2006.04.26: April 26, 2006: Headlines: COS - Kenya: Sudan: Missionaries: Knight Ridder/Tribune News Service: Rev. Lauren R. Stanley (RPCV Kenya) is an appointed missionary serving in the Diocese of Renk in the Episcopal Church of Sudan

Peace Corps Online: Directory: Kenya: The Peace Corps in Kenya: 2006.04.26: April 26, 2006: Headlines: COS - Kenya: Sudan: Missionaries: Knight Ridder/Tribune News Service: Rev. Lauren R. Stanley (RPCV Kenya) is an appointed missionary serving in the Diocese of Renk in the Episcopal Church of Sudan

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Rev. Lauren R. Stanley (RPCV Kenya) is an appointed missionary serving in the Diocese of Renk in the Episcopal Church of Sudan

Rev. Lauren R. Stanley (RPCV Kenya) is an appointed missionary serving in the Diocese of Renk in the Episcopal Church of Sudan

"Eight years ago, I knew that part of my call was to teach. Part was to be a missionary. Part was to return to Africa (where I had served as a Peace Corps volunteer two decades earlier). Part was to serve marginalized people. Part was to work for peace and justice. And part was to tell the story, both God's and that of God's people. "

Rev. Lauren R. Stanley (RPCV Kenya) is an appointed missionary serving in the Diocese of Renk in the Episcopal Church of Sudan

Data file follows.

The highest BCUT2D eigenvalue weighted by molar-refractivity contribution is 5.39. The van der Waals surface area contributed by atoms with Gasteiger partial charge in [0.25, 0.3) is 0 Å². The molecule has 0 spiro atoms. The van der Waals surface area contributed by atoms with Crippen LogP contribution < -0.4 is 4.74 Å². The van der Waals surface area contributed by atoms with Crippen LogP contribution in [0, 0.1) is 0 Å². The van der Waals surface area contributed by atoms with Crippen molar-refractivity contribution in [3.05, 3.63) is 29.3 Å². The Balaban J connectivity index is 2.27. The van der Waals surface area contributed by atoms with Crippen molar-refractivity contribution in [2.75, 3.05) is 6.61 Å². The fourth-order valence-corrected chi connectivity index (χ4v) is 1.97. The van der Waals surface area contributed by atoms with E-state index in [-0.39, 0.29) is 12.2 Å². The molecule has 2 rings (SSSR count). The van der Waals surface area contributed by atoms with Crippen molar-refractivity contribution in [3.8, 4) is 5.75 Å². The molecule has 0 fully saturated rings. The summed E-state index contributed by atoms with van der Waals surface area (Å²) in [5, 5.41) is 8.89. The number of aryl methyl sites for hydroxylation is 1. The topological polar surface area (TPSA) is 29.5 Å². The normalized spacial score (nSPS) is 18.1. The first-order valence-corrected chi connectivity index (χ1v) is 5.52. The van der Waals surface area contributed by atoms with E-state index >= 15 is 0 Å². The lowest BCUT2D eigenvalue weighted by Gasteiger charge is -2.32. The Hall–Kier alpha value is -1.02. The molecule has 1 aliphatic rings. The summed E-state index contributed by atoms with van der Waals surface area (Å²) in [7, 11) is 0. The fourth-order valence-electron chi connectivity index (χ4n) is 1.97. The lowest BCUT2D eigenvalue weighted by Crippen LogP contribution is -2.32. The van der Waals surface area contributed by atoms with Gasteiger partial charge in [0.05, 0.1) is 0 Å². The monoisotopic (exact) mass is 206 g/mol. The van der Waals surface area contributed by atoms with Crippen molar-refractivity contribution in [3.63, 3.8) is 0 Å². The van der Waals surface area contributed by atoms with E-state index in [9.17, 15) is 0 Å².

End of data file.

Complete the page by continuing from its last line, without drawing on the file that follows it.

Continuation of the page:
Tears of joy and thankfulness

Apr 26, 2006

Knight Ridder/Tribune News Service

RENK, Sudan -- The other day, I cried.

It was Friday, April 21, and I was standing in the library at the Renk Bible College, where I serve as a missionary and lecturer, and I cried.

These were not tears of frustration, many of which I have shed in the 10 months I have been here, where language and customs and a whole different approach to time and urgency have challenged me every day.

And they were not tears of loneliness, although I've shed those a number of times, too. I am 7,000 miles from my home of 18 years, and when e-mail fails and the mobile network is on the fritz and I can't be in contact with family and friends, the loneliness sometimes overwhelms me. That feeling is compounded by how most people identify me here, as "khawaja," the "white woman from outside." That's the first word a toddler who lives across the dirt road from me has learned to say, and she greets me with it every day. In some ways, it is cute; but there are days when I regret that she knows me only by my skin color.

And these were not even tears of sorrow -- I've long grown past those, which occurred frequently in my first days here in Sudan, when I was regretting what I had left behind.

No, these were tears of joy, tears of faith and tears of thankfulness. For that day, April 21, was the feast day of Anselm of Bec, the day when Anglicans around the world remember the man who was Archbishop of Canterbury 1,000 years ago, a man proclaimed as one of the great teachers of the church, a man who decried the "fool" who claimed God does not exist.

I wasn't weeping for Anselm, despite the fact that he is my patron saint of sorts and that, from him, I learned more about faith seeking understanding than anyone else.

No, I stood for a moment amid all our dusty books in the library and wept because on that day eight years previously, I was ordained a priest in the Episcopal Church. I wept because I have come so far and my life has changed so much, and yet, right now, I realize how much my life has come full circle in those eight years.